An Introduction to Entomology

Or, Elements of the Natural History of Insects : Comprisng an Account of Noxious and Useful Insects, of Their Metamorphoses, Food, Strategems, Habitations, Societies, Motions, Noises, Hybernation, Instinct, Etc. Etc


Author: William Kirby,William Spence

Publisher: N.A


Category: Insects

Page: N.A

View: 1136

The Continental System

An Economic Interpretation


Author: Eli Filip Heckscher

Publisher: N.A


Category: Blocus continental

Page: 420

View: 5200

The Rise of Experimental Biology

An Illustrated History


Author: Peter L. Lutz

Publisher: Springer Science & Business Media

ISBN: 1592591639

Category: Science

Page: 201

View: 1273

Peter Lutz, PhD, brilliantly traverses the major milestones along the evolutionary path of biomedicine from earliest recorded times to the dawn of the 20th century. With an engaging narrative that will have you turning "just one more page" well into the night, this book revealingly demonstrates just how the modern scientific method has been shaped by the past. Along the way the reader is treated to some delightfully obscure anecdotes and a treasure trove of rich illustrations that chronicle the tortuous history of biomedical developments, ranging from the bizarre and amusing to the downright macabre. The reader will also be introduced to the major ideas shaping contemporary physiology and the social context of its development, and also gain an understanding of how advances in biological science have occasionally been improperly used to satisfy momentary social or political needs.

Science and Hypothesis

Historical Essays on Scientific Methodology


Author: Larry Laudan

Publisher: Springer

ISBN: 9401572887

Category: Juvenile Nonfiction

Page: 260

View: 8205

This book consists of a collection of essays written between 1965 and 1981. Some have been published elsewhere; others appear here for the first time. Although dealing with different figures and different periods, they have a common theme: all are concerned with examining how the method of hy pothesis came to be the ruling orthodoxy in the philosophy of science and the quasi-official methodology of the scientific community. It might have been otherwise. Barely three centuries ago, hypothetico deduction was in both disfavor and disarray. Numerous rival methods for scientific inquiry - including eliminative and enumerative induction, analogy and derivation from first principles - were widely touted. The method of hypothesis, known since antiquity, found few proponents between 1700 and 1850. During the last century, of course, that ordering has been inverted and - despite an almost universal acknowledgement of its weaknesses - the method of hypothesis (usually under such descriptions as 'hypothetico deduction' or 'conjectures and refutations') has become the orthodoxy of the 20th century. Behind the waxing and waning of the method of hypothesis, embedded within the vicissitudes of its fortunes, there is a fascinating story to be told. It is a story that forms an integral part of modern science and its philosophy.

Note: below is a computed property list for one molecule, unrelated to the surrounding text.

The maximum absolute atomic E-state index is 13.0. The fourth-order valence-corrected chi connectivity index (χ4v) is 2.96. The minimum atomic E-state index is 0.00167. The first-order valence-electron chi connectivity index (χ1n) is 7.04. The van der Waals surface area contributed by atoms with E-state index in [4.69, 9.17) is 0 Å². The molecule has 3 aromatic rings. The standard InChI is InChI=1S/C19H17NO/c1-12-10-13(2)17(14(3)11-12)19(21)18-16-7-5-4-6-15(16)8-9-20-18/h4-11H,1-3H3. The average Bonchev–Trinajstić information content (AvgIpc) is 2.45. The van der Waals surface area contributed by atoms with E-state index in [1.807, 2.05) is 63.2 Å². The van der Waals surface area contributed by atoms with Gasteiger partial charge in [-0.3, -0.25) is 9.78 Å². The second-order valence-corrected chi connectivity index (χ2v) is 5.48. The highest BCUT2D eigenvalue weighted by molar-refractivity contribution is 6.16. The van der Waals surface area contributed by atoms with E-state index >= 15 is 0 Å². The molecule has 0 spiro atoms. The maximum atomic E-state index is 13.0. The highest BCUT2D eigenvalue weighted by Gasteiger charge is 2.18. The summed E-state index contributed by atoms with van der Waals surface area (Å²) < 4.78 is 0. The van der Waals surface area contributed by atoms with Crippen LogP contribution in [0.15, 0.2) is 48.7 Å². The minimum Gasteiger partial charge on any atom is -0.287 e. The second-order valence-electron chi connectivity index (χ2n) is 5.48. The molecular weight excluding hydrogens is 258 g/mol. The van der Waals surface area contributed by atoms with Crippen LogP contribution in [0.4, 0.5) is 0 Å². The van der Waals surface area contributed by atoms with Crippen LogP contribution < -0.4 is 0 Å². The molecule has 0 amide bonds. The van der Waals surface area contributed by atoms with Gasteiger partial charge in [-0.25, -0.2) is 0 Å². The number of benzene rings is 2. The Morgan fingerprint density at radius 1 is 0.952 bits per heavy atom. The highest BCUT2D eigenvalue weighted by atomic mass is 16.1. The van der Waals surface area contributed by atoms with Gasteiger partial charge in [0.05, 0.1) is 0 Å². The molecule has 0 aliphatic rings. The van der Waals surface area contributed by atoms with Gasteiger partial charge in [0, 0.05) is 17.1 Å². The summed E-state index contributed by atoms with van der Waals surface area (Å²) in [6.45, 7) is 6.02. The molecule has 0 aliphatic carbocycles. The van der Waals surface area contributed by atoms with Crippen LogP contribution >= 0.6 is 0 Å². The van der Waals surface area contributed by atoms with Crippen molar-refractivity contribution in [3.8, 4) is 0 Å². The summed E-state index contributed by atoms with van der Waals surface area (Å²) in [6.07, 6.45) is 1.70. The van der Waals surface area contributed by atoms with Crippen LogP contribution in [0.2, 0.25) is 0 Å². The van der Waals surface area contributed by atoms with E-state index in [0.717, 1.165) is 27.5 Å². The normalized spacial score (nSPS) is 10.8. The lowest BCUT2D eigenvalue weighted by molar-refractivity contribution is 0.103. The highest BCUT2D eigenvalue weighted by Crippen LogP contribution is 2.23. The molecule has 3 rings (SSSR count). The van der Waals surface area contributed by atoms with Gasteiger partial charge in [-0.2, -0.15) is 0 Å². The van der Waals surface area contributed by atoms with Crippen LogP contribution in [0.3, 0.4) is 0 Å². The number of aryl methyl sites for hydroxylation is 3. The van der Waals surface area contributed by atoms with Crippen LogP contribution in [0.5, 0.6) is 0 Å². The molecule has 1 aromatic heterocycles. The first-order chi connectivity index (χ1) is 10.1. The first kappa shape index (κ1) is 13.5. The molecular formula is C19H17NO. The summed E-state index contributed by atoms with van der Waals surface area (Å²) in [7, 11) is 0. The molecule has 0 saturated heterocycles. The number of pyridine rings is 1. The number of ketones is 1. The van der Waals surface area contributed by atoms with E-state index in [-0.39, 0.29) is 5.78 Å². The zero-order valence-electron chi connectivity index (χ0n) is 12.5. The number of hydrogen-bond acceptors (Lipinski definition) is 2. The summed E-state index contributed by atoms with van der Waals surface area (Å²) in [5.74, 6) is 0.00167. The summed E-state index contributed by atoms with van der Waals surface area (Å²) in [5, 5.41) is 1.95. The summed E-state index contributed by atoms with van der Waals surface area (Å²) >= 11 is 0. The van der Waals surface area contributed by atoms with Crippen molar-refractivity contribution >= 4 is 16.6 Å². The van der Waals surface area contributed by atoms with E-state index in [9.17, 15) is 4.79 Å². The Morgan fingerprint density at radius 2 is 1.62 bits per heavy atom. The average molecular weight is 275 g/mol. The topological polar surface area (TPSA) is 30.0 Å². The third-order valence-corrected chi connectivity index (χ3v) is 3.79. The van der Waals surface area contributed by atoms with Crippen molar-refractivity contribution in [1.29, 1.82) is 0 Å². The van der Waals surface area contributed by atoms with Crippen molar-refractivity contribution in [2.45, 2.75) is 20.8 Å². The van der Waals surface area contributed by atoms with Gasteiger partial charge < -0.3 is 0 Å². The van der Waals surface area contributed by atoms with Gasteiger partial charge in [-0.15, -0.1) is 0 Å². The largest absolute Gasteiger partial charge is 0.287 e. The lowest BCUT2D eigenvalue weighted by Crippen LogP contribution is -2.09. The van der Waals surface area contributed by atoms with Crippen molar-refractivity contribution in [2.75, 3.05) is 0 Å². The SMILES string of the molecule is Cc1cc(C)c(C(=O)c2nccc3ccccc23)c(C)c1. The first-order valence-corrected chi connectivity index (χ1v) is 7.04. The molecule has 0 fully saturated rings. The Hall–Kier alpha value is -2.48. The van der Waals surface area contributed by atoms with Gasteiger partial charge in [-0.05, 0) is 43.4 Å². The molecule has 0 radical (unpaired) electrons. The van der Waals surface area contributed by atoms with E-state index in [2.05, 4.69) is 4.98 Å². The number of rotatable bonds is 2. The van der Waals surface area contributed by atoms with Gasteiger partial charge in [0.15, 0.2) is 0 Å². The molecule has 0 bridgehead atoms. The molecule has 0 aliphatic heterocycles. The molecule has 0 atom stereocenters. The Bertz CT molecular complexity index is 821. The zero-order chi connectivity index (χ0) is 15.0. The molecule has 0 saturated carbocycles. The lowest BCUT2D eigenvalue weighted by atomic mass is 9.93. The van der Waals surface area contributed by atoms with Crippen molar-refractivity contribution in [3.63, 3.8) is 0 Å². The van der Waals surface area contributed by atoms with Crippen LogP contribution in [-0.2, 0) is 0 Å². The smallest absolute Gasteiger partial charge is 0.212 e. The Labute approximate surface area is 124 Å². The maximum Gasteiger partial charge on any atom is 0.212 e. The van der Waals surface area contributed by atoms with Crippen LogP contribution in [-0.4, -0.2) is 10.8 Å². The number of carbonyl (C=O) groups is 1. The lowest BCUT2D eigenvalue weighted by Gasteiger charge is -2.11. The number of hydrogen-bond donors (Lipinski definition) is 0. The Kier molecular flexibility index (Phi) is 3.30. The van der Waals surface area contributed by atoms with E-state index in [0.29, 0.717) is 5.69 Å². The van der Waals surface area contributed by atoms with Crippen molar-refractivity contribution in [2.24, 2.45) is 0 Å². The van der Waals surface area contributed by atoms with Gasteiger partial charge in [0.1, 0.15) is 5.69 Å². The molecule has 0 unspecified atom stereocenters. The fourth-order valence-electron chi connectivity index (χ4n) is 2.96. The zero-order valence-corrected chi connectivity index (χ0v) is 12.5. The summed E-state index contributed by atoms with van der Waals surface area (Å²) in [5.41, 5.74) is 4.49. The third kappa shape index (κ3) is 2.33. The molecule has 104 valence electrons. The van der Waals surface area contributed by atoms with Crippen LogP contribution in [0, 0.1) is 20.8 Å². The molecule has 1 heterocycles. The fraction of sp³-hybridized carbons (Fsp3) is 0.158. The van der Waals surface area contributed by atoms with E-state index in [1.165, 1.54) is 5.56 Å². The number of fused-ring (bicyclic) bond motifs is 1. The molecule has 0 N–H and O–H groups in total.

Colonising Egypt

With a new preface


Author: Timothy Mitchell

Publisher: Univ of California Press

ISBN: 0520911660

Category: History

Page: 240

View: 8259

Extending deconstructive theory to historical and political analysis, Timothy Mitchell examines the peculiarity of Western conceptions of order and truth through a re-reading of Europe's colonial encounter with nineteenth-century Egypt.

The Story of Physics


Author: Lloyd Motz,Jefferson Hane Weaver

Publisher: Springer

ISBN: 1489963057

Category: Science

Page: 412

View: 724

The Life of James Clerk Maxwell

With a Selection from His Correspondence and Occasional Writings and a Sketch of His Contributions to Science


Author: Lewis Campbell,William Garnett

Publisher: Cambridge University Press

ISBN: 1108013708

Category: Biography & Autobiography

Page: 704

View: 2638

This 1882 biography is an essential starting point for studying the brilliant and influential nineteenth-century physicist James Clerk Maxwell.

Studies of Pallas in the Early Nineteenth Century